New Mosque was under renovation.

Our goal for the day was the Galata Bridge, and we reached it. We checked our app and saw that we had walked 15 km during the day.

I prepared a map to show the places we walked more clearly. Since there were too many points to visit today, 4 separate maps were printed out.

Second Day

The goal for the second day was to walk from Galata, Istiklal, and Maçka to Nişantaşı, plus from Karaköy to Rumeli Hisarı. To accomplish this, we first walked from Kabataş to Karaköy, then crossed to Galata, then crossed back to Kabataş, and continued from Beşiktaş, but we got off at the wrong stop. We got off at Şişhane instead of Taksim. We encountered a surprise in the morning. Transportation was free due to the holiday. So I suggested, why don’t we ride the nostalgic tram since it’s free? We hadn’t ridden it before. So we also ended up going to Taksim.

The new mosque in Taksim

The French consulate on the left, İBB advisory in the middle, and Taksim center on the right. Water used to be distributed from here. That’s where the name Taksim comes from. It was an interesting building; it was closed that day, but I had visited it before. It’s currently used as an art center.

Holy Trinity Church

Armenian School


Molla Çelebi Mosque

Nusretiye Mosque

Historical cannon casting center, today used as Mimar Sinan University of Fine Arts

Kılıç Ali Pasha Mosque

Kılıç Ali Pasha Complex

French Passage

Wall arts in Karaköy


Galata Tower and Geneva buildings and inns

I found such an interesting mosque; it has the tombs of companions inside.

It’s time to walk back from Karaköy; we’re taking the funicular to Tünel.

Historical buildings in Galata

Previously, I had spent time in a cafe on the terrace of a building at the foot of Galata Tower and counted it as climbing Galata Tower. Now, I wanted to really climb it, but I couldn’t. What a crowd! I didn’t realize how much Galata Tower was loved. By the way, it’s one of the first towers in the world.

The historic fountain across from Galata Tower

Yes, even though it seemed unfortunate to be dragged from place to place, we actually coincided with the opening of the Galata Mevlevi Lodge Museum. Thank goodness we had spent time; it was an interesting museum.


For seclusion

Santa Maria Draperia Church

Back to Beyoglu

St. Anthony of Padua Church in its most puffy form

Virgin Mary Church

Historical Aznavur Arcade

The sculpture and police barricade next to Galatasaray High School

Galatasaray High School

Approaching Çiçek Passage

Çiçek Passage

Atlas Passage

A Greek school

Back streets of Beyoğlu

When you go a little inside from İstiklal, the road becomes narrow; yes, we got off this road and headed to Cihangir by going down the stairs.

Algeria Street


Where the heck is this place, mom?

French Orphanage

Koca Yusuf Pasha Fountain

Dolmabahçe Mosque

Dolmabahçe Clock Tower

Hacı Mehmet Emin Ağa Fountain

Dolmabahçe Palace

Maçka Park

We walked across the park


Ihlamur Pavilion was closed; I took a photo through the bars. By the way, after leaving Maçka Park, we walked from Nişantaşı to here. The Teşvikiye Mosque was under renovation, so I couldn’t take a photo.

We returned from Beşiktaş, passing through the center. We continued to walk along the coast. Çırağan Palace

Little Mecidiye Mosque

First Bridge


Ortaköy Mosque

Under the bridge


There’s a Ferrari dealership and houses in Kuruçeşme Neighborhood.


Arnavutköy houses

The first bridge is far away

The second bridge is there

Luxury housing in Bebek and a ruined mosque

Rumeli Hisarı was the goal for the second day, and we reached it.

We also reached the second bridge.

We encountered a surprise after the walk. The metro in the castle is quite far and uphill. It’s in Boğaziçi University. That hill was really tough after all that walking.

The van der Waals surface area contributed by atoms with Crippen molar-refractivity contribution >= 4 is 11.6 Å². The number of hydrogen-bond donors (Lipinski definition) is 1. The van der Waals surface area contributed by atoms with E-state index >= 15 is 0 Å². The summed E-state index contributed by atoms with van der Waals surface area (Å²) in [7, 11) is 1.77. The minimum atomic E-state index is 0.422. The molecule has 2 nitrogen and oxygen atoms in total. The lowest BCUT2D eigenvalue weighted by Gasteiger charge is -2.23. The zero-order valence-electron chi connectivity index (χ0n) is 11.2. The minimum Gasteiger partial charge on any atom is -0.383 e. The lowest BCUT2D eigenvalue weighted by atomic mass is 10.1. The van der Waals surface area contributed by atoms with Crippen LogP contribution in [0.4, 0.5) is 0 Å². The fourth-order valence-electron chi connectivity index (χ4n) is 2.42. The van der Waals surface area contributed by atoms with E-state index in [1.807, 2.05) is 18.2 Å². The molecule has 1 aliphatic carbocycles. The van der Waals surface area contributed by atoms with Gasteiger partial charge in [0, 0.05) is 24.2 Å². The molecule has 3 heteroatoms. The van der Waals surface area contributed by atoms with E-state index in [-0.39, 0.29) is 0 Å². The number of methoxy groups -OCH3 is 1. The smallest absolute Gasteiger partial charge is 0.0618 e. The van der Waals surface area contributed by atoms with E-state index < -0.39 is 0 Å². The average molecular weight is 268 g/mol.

Our app showed about 20 km. Here are the maps of the second day:

Third Day

We planned to walk from the Anatolian side on the third day. To avoid changing vehicles too much, we decided to go by metrobus. But we realized that transportation by metrobus is impossible for strollers and disabled people. This is the metrobus route. By the way, while we were strolling with a stroller in Istanbul, we empathized with people with disabilities.

There is an elevator in the metro, but it is used randomly, even by able-bodied people and even by young people. Some don’t give up their seats. In fact, in the last metro I entered, a healthy person scolded a disabled person in front of the elevator, saying wait in line. As far as I can understand, the purpose of using the disabled elevator has been very misunderstood.

Fıstıkağacı metro is where we would get off, and when we got off at Bağlarbaşı metro, we encountered this beauty. It’s the Marmara University Faculty of Theology Mosque.


The church in Kuzguncuk

Kuzguncuk garden


It was good to see the places we walked from a distance while walking on the shore. Çırağan Palace and Yıldız Park behind

It was a tobacco warehouse, not active.

Here is the second Mihrimah Sultan Mosque and Mihrimah Sultan Fountain.

Üsküdar Square Fountain

Şemsi Paşa Mosque and Complex

Galata Tower in the distance, as well as Süleymaniye and other mosques

Dolmabahçe Palace, Dolmabahçe Mosque behind, Vodafone Arena, and Maçka Park

Kız Kulesi with Sarayburnu in the background, Topkapı Palace, Hagia Sophia, and Sultan Ahmed Mosque

Ayrilik cesmesi and Karacaahmet

After walking a little bit away from the coast, we saw a cemetery, and it never ended. My husband asked if this is Karacaahmet Cemetery. Normally, he doesn’t know directions; I always give directions to him. He said Karacaahmet is the largest cemetery in Istanbul. Then we realized that we were actually there.

We’re still in the cemetery.

Water scale on the wall

Ayrılık Çeşmesi (Farewell Fountain), old buildings, and wall paintings


Beyoğlu Bull Statue attracted a lot of attention. Since there was not a single minute without people, when I removed people from the frame, such a silly photo came out. This statue was brought here by Sultan Abdulaziz

Süreyya Opera House was the goal of the day. Our app showed 15 km today. We walked about 50 km in three days.

After all, only the gate remains. Since we repented of going by metrobus with a stroller, we said, let’s go by metro. We even said, let’s cross with a ferry, but when it was too crowded, we gave up. Marmaray is chargeable, even on holidays.

Today’s map:

To experience these routes in more detail and to make it a 4-day practice by adding a few stops to these routes, I prepared an app. You can download the app from the Play Store if you want to walk these routes. The first link of each day will take you to the starting point. You can continue your route by clicking on the next tabs.



Translated from here

Bir yanıt yazın

E-posta adresiniz yayınlanmayacak. Gerekli alanlar * ile işaretlenmişlerdir